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Drive-by Scanning: Officials Expand Use and Dose of Radiation for Security Screening

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posted on Jan, 28 2012 @ 11:39 AM
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Drive-by Scanning: Officials Expand Use and Dose of Radiation for Security Screening

U.S. law enforcement agencies are exposing people to radiation in more settings and in increasing doses to screen for explosives, weapons and drugs. In addition to the controversial airport body scanners, which are now deployed for routine screening, various X-ray devices have proliferated at the border, in prisons and on the streets of New York.

Not only have the machines become more widespread, but some of them expose people to higher doses of radiation. And agencies have pushed the boundaries of acceptable use by X-raying people covertly, according to government documents and interviews.

While airport scanners can show objects on the surface of the body, prisons have begun to use X-rays that can see through the body to detect contraband hidden in cavities. U.S. Customs and Border Protection is in the process of deploying dozens of drive-through X-ray portals to scan cars and buses at the border with their passengers still inside.

X-ray scanners have been tested at ferry crossings, for visitor entries at the Pentagon and for long-range detection of suicide bombers at special events. And drawing the ire of privacy groups, Customs and the New York Police Department have deployed unmarked X-ray vans that can drive to a location and look inside vehicles for drugs and explosives.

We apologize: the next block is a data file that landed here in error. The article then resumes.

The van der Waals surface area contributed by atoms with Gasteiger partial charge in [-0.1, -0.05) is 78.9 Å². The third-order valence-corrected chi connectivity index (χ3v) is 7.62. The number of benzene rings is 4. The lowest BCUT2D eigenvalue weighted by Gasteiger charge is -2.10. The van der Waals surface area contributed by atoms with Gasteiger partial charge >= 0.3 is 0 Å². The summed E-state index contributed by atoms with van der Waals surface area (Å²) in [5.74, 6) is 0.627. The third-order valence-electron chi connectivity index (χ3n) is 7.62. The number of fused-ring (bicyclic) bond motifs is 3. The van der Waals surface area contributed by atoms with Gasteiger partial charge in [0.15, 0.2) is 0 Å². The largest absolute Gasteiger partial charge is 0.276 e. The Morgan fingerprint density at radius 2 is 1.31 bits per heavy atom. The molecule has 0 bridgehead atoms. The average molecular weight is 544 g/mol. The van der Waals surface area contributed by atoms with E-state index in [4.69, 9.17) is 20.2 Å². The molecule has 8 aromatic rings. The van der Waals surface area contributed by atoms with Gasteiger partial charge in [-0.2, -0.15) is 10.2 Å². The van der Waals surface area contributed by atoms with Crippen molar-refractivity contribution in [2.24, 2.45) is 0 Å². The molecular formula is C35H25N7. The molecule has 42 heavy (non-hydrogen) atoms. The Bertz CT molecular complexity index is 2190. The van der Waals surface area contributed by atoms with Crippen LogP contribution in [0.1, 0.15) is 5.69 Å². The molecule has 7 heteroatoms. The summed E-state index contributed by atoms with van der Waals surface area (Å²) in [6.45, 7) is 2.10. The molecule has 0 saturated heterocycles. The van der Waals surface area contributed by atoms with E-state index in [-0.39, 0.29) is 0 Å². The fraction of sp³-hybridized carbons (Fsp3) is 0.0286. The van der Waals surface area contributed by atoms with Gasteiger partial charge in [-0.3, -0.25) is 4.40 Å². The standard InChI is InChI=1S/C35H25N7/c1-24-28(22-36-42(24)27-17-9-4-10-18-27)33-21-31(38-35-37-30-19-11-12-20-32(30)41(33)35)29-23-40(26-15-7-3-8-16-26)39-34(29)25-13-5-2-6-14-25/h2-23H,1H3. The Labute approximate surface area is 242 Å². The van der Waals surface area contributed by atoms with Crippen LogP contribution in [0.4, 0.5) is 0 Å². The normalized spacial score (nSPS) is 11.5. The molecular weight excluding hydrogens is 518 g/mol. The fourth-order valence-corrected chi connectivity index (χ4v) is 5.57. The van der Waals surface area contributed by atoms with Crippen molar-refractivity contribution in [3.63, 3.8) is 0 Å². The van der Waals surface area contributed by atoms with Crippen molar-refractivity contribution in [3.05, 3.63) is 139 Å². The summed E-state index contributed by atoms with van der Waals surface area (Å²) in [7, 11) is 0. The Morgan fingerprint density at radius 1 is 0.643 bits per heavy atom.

What a lovely world we've created for ourselves...





Most federal health regulations for medical X-rays do not apply to security equipment, leaving the decision of when and how to use the scanners almost entirely in the hands of security officials.

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The FDA has little authority to regulate the use of electronic products emitting radiation. Because security scanners are not classified as medical devices, the agency doesn't approve them for safety before sale. And it can go after only the manufacturers for excessive radiation -- not the users of the machines for deploying them too frequently or in other questionable ways.



:shk:




posted on Jan, 28 2012 @ 11:58 AM
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So it's time for us to drive around wearing lead vests?

I say we bring back lead paint for our homes, we could use all the protection we can get against their paranoia and overdosing of us on this radiation.



posted on Jan, 28 2012 @ 01:42 PM
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Most federal health regulations for medical X-rays do not apply to security equipment, leaving the decision of when and how to use the scanners almost entirely in the hands of security officials.

...

The FDA has little authority to regulate the use of electronic products emitting radiation. Because security scanners are not classified as medical devices, the agency doesn't approve them for safety before sale. And it can go after only the manufacturers for excessive radiation -- not the users of the machines for deploying them too frequently or in other questionable ways.


I can't see them using this stuff in countries where the government provides health care, it would create too much of a cost as the population develops cancer, thyroid problems, etc.

It looks like the healthcare issue in the US, will not get resolved anytime soon......



 
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